13. Mine customer story and data
Joe Daniel, director of Customer Success at Chargebee:
Each customer has different motivations, concerns, and problems to solve. This is your customer’s story.
On the other hand, tools like Intercom, Splunk, and Typeform provide data on how your customers interact with the product. This is all part of being data-driven.
Leverage this information–story and data–to ask very specific and contextual questions about your customer. By doing this, they’ll know their time is valued.
14. Measure your efforts
Omer Gotlieb, co-founder & chief customer officer at Totango:
“To make sure your customers are deriving value from your product and progressing along their journey, track and measure your efforts. This ensures that your investment in acquiring those customers pays off, and that your customers are adopting your product into their organization.”
15. Hire the right people from the start
Stephen Noone O’Connor, global director of customer experience at Vend, looks for five key traits for the first customer success hire:
Adaptability. If your first customer success person is unable to adapt quickly and successfully, they won’t succeed.
Resiliency. Early customers have high expectations and require lots of hand-holding, so there are a lot of ups and downs to navigate.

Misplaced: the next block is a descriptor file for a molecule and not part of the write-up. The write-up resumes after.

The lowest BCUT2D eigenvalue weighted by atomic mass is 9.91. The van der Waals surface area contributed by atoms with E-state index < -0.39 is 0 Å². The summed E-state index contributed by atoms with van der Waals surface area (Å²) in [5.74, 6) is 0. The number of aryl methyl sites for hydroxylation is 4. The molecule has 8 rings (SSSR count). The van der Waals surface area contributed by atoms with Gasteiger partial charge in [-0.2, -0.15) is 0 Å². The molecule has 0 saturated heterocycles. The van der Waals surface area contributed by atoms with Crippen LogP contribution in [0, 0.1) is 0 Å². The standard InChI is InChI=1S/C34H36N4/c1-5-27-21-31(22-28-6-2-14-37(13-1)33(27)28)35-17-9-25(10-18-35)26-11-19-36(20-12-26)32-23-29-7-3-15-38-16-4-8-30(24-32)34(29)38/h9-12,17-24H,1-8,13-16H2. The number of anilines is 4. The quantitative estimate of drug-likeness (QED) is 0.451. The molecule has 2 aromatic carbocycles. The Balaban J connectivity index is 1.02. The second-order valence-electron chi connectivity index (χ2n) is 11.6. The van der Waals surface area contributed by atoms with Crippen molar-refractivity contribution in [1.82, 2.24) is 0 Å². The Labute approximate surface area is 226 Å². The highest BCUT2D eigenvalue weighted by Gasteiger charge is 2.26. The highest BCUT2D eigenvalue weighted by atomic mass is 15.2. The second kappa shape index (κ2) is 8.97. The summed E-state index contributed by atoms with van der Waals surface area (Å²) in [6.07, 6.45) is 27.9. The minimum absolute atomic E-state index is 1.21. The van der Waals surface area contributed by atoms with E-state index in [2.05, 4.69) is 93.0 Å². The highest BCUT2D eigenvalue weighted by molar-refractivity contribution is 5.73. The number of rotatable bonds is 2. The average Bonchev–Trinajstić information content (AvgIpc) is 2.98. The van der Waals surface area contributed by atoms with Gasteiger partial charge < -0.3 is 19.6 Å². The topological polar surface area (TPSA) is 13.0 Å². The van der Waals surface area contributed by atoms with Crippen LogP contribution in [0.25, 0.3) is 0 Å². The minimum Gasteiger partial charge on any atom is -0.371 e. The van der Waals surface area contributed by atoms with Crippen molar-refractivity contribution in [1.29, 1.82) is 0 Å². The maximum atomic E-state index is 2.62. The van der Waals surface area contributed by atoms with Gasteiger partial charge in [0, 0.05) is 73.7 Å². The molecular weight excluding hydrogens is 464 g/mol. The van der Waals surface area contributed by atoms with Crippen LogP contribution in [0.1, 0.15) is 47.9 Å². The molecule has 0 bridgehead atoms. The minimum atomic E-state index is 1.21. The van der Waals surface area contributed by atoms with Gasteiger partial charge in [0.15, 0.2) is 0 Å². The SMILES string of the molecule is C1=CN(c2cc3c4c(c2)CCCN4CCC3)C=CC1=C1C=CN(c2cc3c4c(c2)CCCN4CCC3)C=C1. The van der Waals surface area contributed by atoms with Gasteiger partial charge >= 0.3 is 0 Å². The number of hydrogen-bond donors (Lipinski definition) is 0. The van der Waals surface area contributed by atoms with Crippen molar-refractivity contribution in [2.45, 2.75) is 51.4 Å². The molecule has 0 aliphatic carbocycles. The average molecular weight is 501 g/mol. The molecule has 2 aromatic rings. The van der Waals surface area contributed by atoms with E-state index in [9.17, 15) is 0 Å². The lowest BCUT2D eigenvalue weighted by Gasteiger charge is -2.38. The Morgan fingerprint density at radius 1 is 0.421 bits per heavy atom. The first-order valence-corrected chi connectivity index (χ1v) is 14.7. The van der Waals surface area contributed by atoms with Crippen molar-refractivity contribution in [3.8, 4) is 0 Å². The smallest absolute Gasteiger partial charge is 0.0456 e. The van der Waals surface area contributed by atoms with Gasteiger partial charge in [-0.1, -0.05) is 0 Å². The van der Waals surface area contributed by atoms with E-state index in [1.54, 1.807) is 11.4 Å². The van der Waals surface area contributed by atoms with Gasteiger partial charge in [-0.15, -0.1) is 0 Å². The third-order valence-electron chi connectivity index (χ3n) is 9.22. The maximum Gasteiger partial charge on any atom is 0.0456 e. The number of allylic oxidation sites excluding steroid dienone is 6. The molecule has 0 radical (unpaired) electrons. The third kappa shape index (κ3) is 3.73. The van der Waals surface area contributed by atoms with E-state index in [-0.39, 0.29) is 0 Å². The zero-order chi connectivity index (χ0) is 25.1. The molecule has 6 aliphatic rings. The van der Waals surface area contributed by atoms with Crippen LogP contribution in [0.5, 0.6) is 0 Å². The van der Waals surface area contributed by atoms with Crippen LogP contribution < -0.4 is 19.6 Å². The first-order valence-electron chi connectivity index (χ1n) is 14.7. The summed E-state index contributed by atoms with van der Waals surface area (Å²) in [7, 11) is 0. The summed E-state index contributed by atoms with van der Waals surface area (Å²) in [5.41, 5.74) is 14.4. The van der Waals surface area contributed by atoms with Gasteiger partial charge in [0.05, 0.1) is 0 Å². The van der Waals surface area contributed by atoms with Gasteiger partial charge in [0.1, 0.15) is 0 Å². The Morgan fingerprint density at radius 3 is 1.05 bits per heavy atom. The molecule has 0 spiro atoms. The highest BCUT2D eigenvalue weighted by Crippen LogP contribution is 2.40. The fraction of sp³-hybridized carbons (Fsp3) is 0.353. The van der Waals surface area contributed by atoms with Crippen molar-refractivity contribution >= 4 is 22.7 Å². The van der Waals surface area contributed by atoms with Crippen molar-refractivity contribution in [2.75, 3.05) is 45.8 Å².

Empathy. Your hire needs to listen and understand what customer are saying to manage their pains.
Time management. Maintaining a work-life balance is crucial. So allow them time to recharge their batteries, and make sure they do it.
Industry experience. It’s an absolute must for your first hire. Without it, the feedback you get from customers won’t be as valuable.
16. Use the right tools
Make sure you have the right systems in place, as recommended by Zoltan Radnai, global director of customer care at Prezi:
“A few years ago, we found some limitations with both success and support platforms. So, we developed our own Customer Database Management platform, while still using a variety of other services with useful features. The important thing is to keep it transparent with all crucial information shared.”
17. Improve churn through exit surveys
Ingmar Zahorsky, director of Customer Success at ChartMogul:
One analysis that has helped us improve churn is “churn reason segmentation.” Here’s how we do it:
Conduct exit interviews with all customers. To improve completion rates, require them to contact you to close their account.
Compile the data monthly.
Map the responses to a set of primary churn reasons.
Correlate the MRR lost to each churn reason.
Order the list of primary churn reasons by MRR lost.
And then take actions to improve retention based on this feedback.
So, there’s some tips from the experts. But where do the experts go for help? Here’s where customer success teams go to get their support.